Economies throughout Latin America have begun to outpace the nations in Asia in terms of their growth, despite the latter region having stood well ahead of the pack in recent years due to the intensity of the market expansion therein. Forbes senior contributor Kenneth Rapoza wrote that analysis performed by economists from Barclays Capital provided a considerable amount of evidence for the market potential of Latin American nations including Mexico, Colombia, Brazil and Argentina.
Of those four nations, Colombia appears to be in the best shape based on Barclays' examinations, projected to see its gross domestic product grow from 3.5 to 4 percent between 2019 and the end of 2020. Brazil and Mexico could see their growth spike to 2.6 and 2 percent, respectively, by 2020's end. Argentina may have the most remarkable turnaround because it is coming out of a recession, expected to climb from the less-than-zero doldrums to 2.2 percent growth during the period examined.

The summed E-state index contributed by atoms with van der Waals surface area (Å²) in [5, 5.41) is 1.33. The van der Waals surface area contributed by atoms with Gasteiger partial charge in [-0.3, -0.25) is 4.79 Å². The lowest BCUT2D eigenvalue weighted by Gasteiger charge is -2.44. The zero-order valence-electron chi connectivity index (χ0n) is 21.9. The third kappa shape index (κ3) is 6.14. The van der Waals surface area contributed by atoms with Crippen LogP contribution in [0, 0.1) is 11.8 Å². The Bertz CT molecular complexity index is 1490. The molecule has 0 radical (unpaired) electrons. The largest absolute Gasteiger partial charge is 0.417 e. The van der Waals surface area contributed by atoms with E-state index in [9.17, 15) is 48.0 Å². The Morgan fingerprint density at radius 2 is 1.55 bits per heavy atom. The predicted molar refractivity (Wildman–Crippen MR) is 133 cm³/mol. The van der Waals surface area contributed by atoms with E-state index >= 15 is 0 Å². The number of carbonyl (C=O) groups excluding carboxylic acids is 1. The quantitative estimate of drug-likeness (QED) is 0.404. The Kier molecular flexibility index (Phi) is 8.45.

Asia, meanwhile, is in reasonable shape overall but is being held back from any significant growth due to the pressures of various international trade disputes. The biggest standoff, of course, is between the U.S. and China, but the sheer size of those nations, their trade connections and their respective spheres of influence all but guarantees that nearly every other country in Asia will suffer certain adverse consequences as a result.
There remain various difficulties Latin America must face, according to the Latin American Economic Outlook prepared by the Economic Commission for Latin America and the Caribbean. These include 43 percent of the region's residents lacking internet access and 40 percent of them actively at risk of falling into poverty.